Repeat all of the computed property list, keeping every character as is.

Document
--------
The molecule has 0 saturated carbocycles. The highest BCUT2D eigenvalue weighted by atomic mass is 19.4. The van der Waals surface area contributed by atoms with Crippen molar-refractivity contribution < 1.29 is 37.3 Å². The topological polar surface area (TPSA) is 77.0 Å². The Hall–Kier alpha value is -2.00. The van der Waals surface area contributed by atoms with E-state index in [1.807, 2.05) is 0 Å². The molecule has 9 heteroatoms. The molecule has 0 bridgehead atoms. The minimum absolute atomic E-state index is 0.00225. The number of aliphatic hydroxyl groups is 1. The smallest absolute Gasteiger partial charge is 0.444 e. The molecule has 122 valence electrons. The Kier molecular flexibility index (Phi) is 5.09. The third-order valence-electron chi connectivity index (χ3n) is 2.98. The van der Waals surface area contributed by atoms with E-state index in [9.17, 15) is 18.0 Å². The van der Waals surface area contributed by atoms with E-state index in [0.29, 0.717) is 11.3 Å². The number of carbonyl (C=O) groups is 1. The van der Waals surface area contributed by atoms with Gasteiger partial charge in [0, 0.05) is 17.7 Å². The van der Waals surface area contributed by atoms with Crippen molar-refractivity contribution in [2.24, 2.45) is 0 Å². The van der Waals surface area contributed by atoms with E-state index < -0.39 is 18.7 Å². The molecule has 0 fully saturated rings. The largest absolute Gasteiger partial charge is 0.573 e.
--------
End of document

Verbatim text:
The molecule has 0 saturated carbocycles. The highest BCUT2D eigenvalue weighted by atomic mass is 19.4. The van der Waals surface area contributed by atoms with Crippen molar-refractivity contribution < 1.29 is 37.3 Å². The topological polar surface area (TPSA) is 77.0 Å². The Hall–Kier alpha value is -2.00. The van der Waals surface area contributed by atoms with E-state index in [1.807, 2.05) is 0 Å². The molecule has 9 heteroatoms. The molecule has 0 bridgehead atoms. The minimum absolute atomic E-state index is 0.00225. The number of aliphatic hydroxyl groups is 1. The smallest absolute Gasteiger partial charge is 0.444 e. The molecule has 122 valence electrons. The Kier molecular flexibility index (Phi) is 5.09. The third-order valence-electron chi connectivity index (χ3n) is 2.98. The van der Waals surface area contributed by atoms with E-state index in [9.17, 15) is 18.0 Å². The van der Waals surface area contributed by atoms with E-state index in [0.29, 0.717) is 11.3 Å². The number of carbonyl (C=O) groups is 1. The van der Waals surface area contributed by atoms with Gasteiger partial charge in [0, 0.05) is 17.7 Å². The van der Waals surface area contributed by atoms with Crippen molar-refractivity contribution in [2.24, 2.45) is 0 Å². The van der Waals surface area contributed by atoms with E-state index < -0.39 is 18.7 Å². The molecule has 0 fully saturated rings. The largest absolute Gasteiger partial charge is 0.573 e.